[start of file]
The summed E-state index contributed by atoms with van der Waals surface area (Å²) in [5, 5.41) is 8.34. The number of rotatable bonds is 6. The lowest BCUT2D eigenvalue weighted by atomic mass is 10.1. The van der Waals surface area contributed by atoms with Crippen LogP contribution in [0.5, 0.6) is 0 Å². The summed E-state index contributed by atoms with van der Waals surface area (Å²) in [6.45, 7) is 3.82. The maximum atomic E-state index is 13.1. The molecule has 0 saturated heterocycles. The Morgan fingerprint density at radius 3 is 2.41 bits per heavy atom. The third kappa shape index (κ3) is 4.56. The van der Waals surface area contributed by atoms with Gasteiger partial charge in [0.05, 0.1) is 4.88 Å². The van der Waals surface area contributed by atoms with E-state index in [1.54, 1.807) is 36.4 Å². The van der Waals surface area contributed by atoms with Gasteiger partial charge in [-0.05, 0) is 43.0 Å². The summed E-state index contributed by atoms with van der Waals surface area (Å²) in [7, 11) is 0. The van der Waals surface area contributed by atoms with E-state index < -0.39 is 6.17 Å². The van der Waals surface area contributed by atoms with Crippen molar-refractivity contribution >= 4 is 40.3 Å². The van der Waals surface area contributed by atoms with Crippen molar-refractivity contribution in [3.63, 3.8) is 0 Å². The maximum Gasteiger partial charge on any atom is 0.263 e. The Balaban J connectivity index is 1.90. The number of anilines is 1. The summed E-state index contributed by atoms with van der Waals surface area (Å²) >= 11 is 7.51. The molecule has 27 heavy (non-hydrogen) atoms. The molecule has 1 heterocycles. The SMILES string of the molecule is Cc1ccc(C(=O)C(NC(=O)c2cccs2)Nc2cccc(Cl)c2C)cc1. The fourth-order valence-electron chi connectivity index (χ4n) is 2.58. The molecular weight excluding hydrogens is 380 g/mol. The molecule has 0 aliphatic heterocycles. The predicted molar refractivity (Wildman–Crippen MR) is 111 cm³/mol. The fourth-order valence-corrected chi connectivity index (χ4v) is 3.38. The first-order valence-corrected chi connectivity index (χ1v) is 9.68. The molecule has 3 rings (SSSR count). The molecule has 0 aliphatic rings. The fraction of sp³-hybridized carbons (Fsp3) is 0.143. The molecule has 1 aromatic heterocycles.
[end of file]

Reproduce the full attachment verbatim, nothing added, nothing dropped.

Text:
The summed E-state index contributed by atoms with van der Waals surface area (Å²) in [5, 5.41) is 8.34. The number of rotatable bonds is 6. The lowest BCUT2D eigenvalue weighted by atomic mass is 10.1. The van der Waals surface area contributed by atoms with Crippen LogP contribution in [0.5, 0.6) is 0 Å². The summed E-state index contributed by atoms with van der Waals surface area (Å²) in [6.45, 7) is 3.82. The maximum atomic E-state index is 13.1. The molecule has 0 saturated heterocycles. The Morgan fingerprint density at radius 3 is 2.41 bits per heavy atom. The third kappa shape index (κ3) is 4.56. The van der Waals surface area contributed by atoms with Gasteiger partial charge in [0.05, 0.1) is 4.88 Å². The van der Waals surface area contributed by atoms with E-state index in [1.54, 1.807) is 36.4 Å². The van der Waals surface area contributed by atoms with Gasteiger partial charge in [-0.05, 0) is 43.0 Å². The summed E-state index contributed by atoms with van der Waals surface area (Å²) in [7, 11) is 0. The van der Waals surface area contributed by atoms with E-state index < -0.39 is 6.17 Å². The van der Waals surface area contributed by atoms with Crippen molar-refractivity contribution >= 4 is 40.3 Å². The van der Waals surface area contributed by atoms with Crippen molar-refractivity contribution in [3.63, 3.8) is 0 Å². The maximum Gasteiger partial charge on any atom is 0.263 e. The Balaban J connectivity index is 1.90. The number of anilines is 1. The summed E-state index contributed by atoms with van der Waals surface area (Å²) >= 11 is 7.51. The molecule has 27 heavy (non-hydrogen) atoms. The molecule has 1 heterocycles. The SMILES string of the molecule is Cc1ccc(C(=O)C(NC(=O)c2cccs2)Nc2cccc(Cl)c2C)cc1. The fourth-order valence-electron chi connectivity index (χ4n) is 2.58. The molecular weight excluding hydrogens is 380 g/mol. The molecule has 0 aliphatic heterocycles. The predicted molar refractivity (Wildman–Crippen MR) is 111 cm³/mol. The fourth-order valence-corrected chi connectivity index (χ4v) is 3.38. The first-order valence-corrected chi connectivity index (χ1v) is 9.68. The molecule has 3 rings (SSSR count). The molecule has 0 aliphatic rings. The fraction of sp³-hybridized carbons (Fsp3) is 0.143. The molecule has 1 aromatic heterocycles.